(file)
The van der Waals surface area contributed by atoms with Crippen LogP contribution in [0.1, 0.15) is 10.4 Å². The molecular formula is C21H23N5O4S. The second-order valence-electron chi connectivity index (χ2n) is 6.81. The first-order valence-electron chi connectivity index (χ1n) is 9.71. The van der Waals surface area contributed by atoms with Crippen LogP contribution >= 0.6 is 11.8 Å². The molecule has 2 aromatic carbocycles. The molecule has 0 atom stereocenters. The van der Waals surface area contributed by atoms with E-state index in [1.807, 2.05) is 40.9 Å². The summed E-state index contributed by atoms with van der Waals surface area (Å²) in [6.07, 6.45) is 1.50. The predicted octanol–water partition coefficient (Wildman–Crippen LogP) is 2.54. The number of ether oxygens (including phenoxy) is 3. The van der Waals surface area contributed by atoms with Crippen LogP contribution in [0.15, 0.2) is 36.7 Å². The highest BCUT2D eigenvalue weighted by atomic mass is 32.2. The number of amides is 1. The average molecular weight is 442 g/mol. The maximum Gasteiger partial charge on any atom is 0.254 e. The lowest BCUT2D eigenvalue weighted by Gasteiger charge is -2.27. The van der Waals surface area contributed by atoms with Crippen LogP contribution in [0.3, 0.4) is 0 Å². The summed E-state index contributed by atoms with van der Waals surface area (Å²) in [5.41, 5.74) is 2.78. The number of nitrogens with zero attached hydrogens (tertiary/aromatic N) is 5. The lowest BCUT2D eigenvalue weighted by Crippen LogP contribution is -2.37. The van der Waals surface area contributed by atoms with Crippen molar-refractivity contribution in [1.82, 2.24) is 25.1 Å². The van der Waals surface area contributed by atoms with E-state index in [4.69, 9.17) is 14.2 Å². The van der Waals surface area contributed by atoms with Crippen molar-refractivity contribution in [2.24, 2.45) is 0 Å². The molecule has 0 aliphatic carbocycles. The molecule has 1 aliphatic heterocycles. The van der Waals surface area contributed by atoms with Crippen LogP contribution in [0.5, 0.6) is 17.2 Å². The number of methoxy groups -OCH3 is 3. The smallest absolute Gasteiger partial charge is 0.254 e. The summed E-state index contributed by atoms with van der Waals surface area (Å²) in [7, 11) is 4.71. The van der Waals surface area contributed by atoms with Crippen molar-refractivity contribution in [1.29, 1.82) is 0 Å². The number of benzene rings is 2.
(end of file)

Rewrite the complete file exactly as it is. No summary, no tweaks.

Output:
The van der Waals surface area contributed by atoms with Crippen LogP contribution in [0.1, 0.15) is 10.4 Å². The molecular formula is C21H23N5O4S. The second-order valence-electron chi connectivity index (χ2n) is 6.81. The first-order valence-electron chi connectivity index (χ1n) is 9.71. The van der Waals surface area contributed by atoms with Crippen LogP contribution >= 0.6 is 11.8 Å². The molecule has 2 aromatic carbocycles. The molecule has 0 atom stereocenters. The van der Waals surface area contributed by atoms with E-state index in [1.807, 2.05) is 40.9 Å². The summed E-state index contributed by atoms with van der Waals surface area (Å²) in [6.07, 6.45) is 1.50. The predicted octanol–water partition coefficient (Wildman–Crippen LogP) is 2.54. The number of ether oxygens (including phenoxy) is 3. The van der Waals surface area contributed by atoms with Crippen LogP contribution in [0.15, 0.2) is 36.7 Å². The highest BCUT2D eigenvalue weighted by atomic mass is 32.2. The number of amides is 1. The average molecular weight is 442 g/mol. The maximum Gasteiger partial charge on any atom is 0.254 e. The lowest BCUT2D eigenvalue weighted by Gasteiger charge is -2.27. The van der Waals surface area contributed by atoms with Crippen LogP contribution in [0.3, 0.4) is 0 Å². The summed E-state index contributed by atoms with van der Waals surface area (Å²) in [5.41, 5.74) is 2.78. The number of nitrogens with zero attached hydrogens (tertiary/aromatic N) is 5. The lowest BCUT2D eigenvalue weighted by Crippen LogP contribution is -2.37. The van der Waals surface area contributed by atoms with Crippen molar-refractivity contribution in [1.82, 2.24) is 25.1 Å². The van der Waals surface area contributed by atoms with E-state index in [4.69, 9.17) is 14.2 Å². The van der Waals surface area contributed by atoms with Crippen molar-refractivity contribution in [2.24, 2.45) is 0 Å². The molecule has 0 aliphatic carbocycles. The molecule has 1 aliphatic heterocycles. The van der Waals surface area contributed by atoms with Crippen LogP contribution in [0.5, 0.6) is 17.2 Å². The number of methoxy groups -OCH3 is 3. The smallest absolute Gasteiger partial charge is 0.254 e. The summed E-state index contributed by atoms with van der Waals surface area (Å²) in [7, 11) is 4.71. The van der Waals surface area contributed by atoms with Crippen molar-refractivity contribution in [1.29, 1.82) is 0 Å². The number of benzene rings is 2.